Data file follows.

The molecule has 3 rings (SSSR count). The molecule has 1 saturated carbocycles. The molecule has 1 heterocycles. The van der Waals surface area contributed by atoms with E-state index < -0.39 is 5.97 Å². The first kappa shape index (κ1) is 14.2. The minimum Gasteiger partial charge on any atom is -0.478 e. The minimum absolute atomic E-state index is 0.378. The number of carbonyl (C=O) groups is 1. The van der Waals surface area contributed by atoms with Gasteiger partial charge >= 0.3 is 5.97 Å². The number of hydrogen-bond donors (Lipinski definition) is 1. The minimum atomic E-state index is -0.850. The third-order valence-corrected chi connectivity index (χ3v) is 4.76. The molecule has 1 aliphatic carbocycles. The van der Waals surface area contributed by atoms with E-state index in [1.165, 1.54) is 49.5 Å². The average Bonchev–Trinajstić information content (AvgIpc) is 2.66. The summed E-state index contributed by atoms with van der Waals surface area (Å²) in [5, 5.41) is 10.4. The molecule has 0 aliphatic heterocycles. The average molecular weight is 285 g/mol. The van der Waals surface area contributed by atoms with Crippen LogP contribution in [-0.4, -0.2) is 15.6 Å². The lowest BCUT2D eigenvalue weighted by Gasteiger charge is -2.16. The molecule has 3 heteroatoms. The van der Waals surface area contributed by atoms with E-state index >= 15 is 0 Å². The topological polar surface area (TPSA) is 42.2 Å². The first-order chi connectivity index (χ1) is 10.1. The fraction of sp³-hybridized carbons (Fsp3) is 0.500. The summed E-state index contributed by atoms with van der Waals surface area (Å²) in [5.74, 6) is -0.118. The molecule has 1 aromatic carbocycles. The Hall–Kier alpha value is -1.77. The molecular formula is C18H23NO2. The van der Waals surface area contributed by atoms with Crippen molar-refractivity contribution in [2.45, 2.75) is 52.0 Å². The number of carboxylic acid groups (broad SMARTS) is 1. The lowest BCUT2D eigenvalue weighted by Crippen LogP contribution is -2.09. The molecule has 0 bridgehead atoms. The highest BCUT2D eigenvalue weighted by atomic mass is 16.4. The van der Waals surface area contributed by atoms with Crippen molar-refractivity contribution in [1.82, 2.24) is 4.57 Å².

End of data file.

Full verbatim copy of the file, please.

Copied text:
The molecule has 3 rings (SSSR count). The molecule has 1 saturated carbocycles. The molecule has 1 heterocycles. The van der Waals surface area contributed by atoms with E-state index < -0.39 is 5.97 Å². The first kappa shape index (κ1) is 14.2. The minimum Gasteiger partial charge on any atom is -0.478 e. The minimum absolute atomic E-state index is 0.378. The number of carbonyl (C=O) groups is 1. The van der Waals surface area contributed by atoms with Gasteiger partial charge >= 0.3 is 5.97 Å². The number of hydrogen-bond donors (Lipinski definition) is 1. The minimum atomic E-state index is -0.850. The third-order valence-corrected chi connectivity index (χ3v) is 4.76. The molecule has 1 aliphatic carbocycles. The van der Waals surface area contributed by atoms with E-state index in [1.165, 1.54) is 49.5 Å². The average Bonchev–Trinajstić information content (AvgIpc) is 2.66. The summed E-state index contributed by atoms with van der Waals surface area (Å²) in [5, 5.41) is 10.4. The molecule has 0 aliphatic heterocycles. The average molecular weight is 285 g/mol. The van der Waals surface area contributed by atoms with Crippen LogP contribution in [-0.4, -0.2) is 15.6 Å². The lowest BCUT2D eigenvalue weighted by Gasteiger charge is -2.16. The molecule has 3 heteroatoms. The van der Waals surface area contributed by atoms with E-state index >= 15 is 0 Å². The topological polar surface area (TPSA) is 42.2 Å². The first-order chi connectivity index (χ1) is 10.1. The fraction of sp³-hybridized carbons (Fsp3) is 0.500. The summed E-state index contributed by atoms with van der Waals surface area (Å²) in [5.74, 6) is -0.118. The molecule has 1 aromatic carbocycles. The Hall–Kier alpha value is -1.77. The molecular formula is C18H23NO2. The van der Waals surface area contributed by atoms with Crippen molar-refractivity contribution in [2.45, 2.75) is 52.0 Å². The number of carboxylic acid groups (broad SMARTS) is 1. The lowest BCUT2D eigenvalue weighted by Crippen LogP contribution is -2.09. The molecule has 0 bridgehead atoms. The highest BCUT2D eigenvalue weighted by atomic mass is 16.4. The van der Waals surface area contributed by atoms with Crippen molar-refractivity contribution in [1.82, 2.24) is 4.57 Å².